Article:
By Kami-Leigh Agard
“Let it be virtuous to be obstinate.”
– William Shakespeare, “Coriolanus”
To say my daughter is as stubborn as the will of kings would be an understatement. From getting dressed, undressed, in the car, out the car—you name it, when she is in a particular mood, even Job would lose his crown of patience. At first, I thought perhaps it was just her adolescent hormones as she was transitioning from her tween to teen years. However, after countless complaints from the bus and reports from the school that it took over an hour to get Soa off the bus to go into school and other incidents of resistance in the classroom, I began to wonder—Is this noncompliant behavior a characteristic of her ‘brand’ of autism? After researching, I discovered the term, Pathological Demand Avoidance (PDA), alternatively referred to Rational Demand Avoidance or Pervasive Drive for Autonomy. PDA was first introduced in the 1980s by British developmental psychologist, Professor Elizabeth Newson, known for her work with ASD children. The avoidance is called “pathological” because it interferes with functioning at home or at school. Avoidance can take many forms, including making excuses, creating a distraction, intense focus on something else, withdrawing, escaping, or having a meltdown or panic attack. For my daughter, who is nonverbal, she freezes and is unrelentingly immovable. Here’s an example.
Each day when my daughter’s bus arrives from school, I could be seen running across the street to the bus with a snack in hand. Though sporting a big smile, inside I’m literally quaking, silently praying, “Please God, make Soa get off the bus.” On the days she gets off the bus without a hitch, I’m jumping for joy. Other days, after much coaxing and me unashamedly bribing her with a snack, it may take about 15 minutes. However, on this particular day, as soon as I entered the bus, I immediately knew this was going to be THE DAY. And to add insult to injury, Soa thrust us all in the limelight with neighbors, passersby and even an ambulance as the empathetic audience. Sweating profusely, she was lying on the floor of the bus, refusing to get up. After much coaxing and dangling a snack, to no avail, would this girl get up. With the bus driver shouting, “This is not right. I want to go home,” the bus monitor and I dragged Soa through the bus’ back door. Then with the help of my mom and neighbors, we dragged her to the sidewalk. Soa is prostrate on the ground, refusing to move and I’m trying to put a brave face as the neighbors, who all know she’s autistic, are plying me with questions. Then folks driving by, stopped to ask if everything is okay. One driver even said he is an EMT and inquired if my daughter was having a seizure. An ambulance stopped to see if we needed emergency assistance. All this time, Soa is happily devouring the chocolate I gave her, still refusing to get off the street, but grinning as if she was enjoying a program. Then after an hour when the conversation turned to the neighbors talking about their own issues, Soa jumped up, gave everyone her million-dollar smile and jauntily skipped up the steps. We all stopped talking, looked at Soa and immediately burst out laughing. However, if this was an emergency as in God-forbid, a fire, this would be no laughing matter.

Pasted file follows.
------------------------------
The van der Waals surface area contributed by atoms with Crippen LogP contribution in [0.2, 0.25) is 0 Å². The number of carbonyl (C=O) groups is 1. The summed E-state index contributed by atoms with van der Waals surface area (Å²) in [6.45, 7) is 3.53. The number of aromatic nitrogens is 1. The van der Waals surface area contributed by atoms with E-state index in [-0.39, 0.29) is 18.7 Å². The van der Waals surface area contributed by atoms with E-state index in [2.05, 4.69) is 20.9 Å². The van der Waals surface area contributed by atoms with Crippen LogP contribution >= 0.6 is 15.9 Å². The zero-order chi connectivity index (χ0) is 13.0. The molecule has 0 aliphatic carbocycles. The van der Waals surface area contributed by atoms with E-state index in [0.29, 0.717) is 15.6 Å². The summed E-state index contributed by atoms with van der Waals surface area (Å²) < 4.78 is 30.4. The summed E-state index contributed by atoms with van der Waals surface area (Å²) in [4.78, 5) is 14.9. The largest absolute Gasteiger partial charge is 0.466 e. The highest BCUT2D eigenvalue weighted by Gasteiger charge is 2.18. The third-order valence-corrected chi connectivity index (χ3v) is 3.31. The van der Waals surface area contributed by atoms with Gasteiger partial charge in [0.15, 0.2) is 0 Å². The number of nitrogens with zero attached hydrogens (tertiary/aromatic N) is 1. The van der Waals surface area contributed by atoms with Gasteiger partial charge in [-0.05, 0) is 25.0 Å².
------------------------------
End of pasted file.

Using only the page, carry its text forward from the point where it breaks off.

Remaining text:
People with PDA tend to have an adverse reaction to being told how to behave or what to do, even when it’s something that’s an ordinary part of their daily life—and even when it would benefit them. As one U.K. parent stated in her blog, “Steph’s Two Girls,” regarding her PDA autistic daughter: “One of the first words used about our daughter when we first spoke with healthcare professionals was ‘oppositional.’ It was clear that she wanted to avoid demands. However, over the following months, we began to understand that it was not a desire to avoid demands, but a need to avoid them, to stay in control and avoid even higher levels of anxiety.”
Stay tuned as I dig deeper into why PDA is prevalent among autistic individuals and the unorthodox strategies that help.
Rockaway Beach Autism Families’ next parent support group meeting is Thursday, June 15, 7 p.m. at Knights of Columbus (333 Beach 90th Street). For more info, visit: Rockaway Beach Autism Families on Facebook/Instagram.